Swiss Pear


The heartwood is non-durable and liable to insect attack, but the wood is permeable for preservative treatment.

Mechanical Properties:

Because pear is only available in fairly small sizes its strength is relatively unimportant for the uses to which it is applied. It is a fairly tough, very stable timber, but not used for steam bending purpose.


The timber dries slowly with a marked tendency to warp and distort. It is best to kiln dry the wood for best results. There is very small movement in service.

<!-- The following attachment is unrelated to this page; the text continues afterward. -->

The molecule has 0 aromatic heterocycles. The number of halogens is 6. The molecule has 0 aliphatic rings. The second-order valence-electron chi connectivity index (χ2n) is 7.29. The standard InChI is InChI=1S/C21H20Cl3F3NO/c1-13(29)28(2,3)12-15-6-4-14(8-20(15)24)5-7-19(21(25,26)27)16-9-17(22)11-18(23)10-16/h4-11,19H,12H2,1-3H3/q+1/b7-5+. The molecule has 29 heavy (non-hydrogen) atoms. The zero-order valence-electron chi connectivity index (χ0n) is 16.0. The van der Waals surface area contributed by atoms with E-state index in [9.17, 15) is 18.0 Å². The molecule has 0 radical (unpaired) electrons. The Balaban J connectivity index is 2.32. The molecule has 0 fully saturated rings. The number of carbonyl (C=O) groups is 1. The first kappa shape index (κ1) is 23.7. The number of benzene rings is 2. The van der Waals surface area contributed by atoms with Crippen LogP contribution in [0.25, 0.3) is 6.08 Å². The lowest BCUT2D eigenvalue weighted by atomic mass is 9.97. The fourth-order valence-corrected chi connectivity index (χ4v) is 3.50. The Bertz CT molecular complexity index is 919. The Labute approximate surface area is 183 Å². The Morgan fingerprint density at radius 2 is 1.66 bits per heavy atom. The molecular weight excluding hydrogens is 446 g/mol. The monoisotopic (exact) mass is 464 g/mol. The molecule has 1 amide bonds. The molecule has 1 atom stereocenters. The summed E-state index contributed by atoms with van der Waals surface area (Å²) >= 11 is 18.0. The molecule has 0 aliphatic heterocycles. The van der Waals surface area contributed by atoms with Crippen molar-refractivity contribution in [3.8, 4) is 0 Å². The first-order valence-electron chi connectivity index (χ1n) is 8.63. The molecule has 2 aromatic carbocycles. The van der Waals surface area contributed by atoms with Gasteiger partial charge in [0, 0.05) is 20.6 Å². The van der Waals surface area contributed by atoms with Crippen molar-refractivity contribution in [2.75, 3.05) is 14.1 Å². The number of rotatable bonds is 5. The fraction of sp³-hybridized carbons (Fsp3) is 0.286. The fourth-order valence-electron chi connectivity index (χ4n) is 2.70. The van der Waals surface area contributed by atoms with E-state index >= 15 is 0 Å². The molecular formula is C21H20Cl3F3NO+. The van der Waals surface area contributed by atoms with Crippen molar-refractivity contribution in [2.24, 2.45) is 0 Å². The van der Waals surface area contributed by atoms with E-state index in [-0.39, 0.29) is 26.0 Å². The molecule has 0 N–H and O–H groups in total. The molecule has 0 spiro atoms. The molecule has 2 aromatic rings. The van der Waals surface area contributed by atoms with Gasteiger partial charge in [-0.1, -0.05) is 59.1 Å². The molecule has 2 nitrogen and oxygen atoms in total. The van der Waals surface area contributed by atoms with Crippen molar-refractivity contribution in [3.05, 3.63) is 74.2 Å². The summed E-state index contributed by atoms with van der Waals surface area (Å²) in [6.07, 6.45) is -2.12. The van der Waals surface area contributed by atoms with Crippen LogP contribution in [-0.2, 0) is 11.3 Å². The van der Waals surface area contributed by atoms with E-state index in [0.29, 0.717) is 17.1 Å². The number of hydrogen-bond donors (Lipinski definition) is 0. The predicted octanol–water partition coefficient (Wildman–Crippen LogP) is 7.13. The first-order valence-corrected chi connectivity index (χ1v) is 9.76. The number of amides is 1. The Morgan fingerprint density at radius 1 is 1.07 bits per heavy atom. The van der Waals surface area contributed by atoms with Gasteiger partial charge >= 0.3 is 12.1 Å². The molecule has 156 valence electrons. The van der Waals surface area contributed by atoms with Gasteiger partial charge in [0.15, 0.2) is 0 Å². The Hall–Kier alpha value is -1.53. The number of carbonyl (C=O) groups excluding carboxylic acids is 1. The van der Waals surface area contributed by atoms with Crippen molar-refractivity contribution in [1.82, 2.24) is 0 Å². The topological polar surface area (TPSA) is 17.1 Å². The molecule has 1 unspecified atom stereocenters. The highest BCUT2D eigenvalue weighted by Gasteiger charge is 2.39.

• Widely used for fancy turnery and excellent for carving
  • Brushbacks, umbrella handles, measuring instruments such as set squares and T–squares
  • In Europe it is used for recorders, and when dyed black, for violin and guitar fingerboards and piano keys
  • Selected logs of suitable diameter and clean bole are sliced for decorative veneering, the quartered surfaces often displaying a large mottled figure
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Pear’s heartwood is pinkish-brown in colour with very fine rays and pores, straight grained and a very fine and even texture. Weight about 700 kg/m³ (44 lb/ft³); specific gravity .70.

Additional information

Latin Name

Pyrus communis

Family Name



Europe, including the UK, and Western Asia

Also know as

Wild pear, choke pear (UK)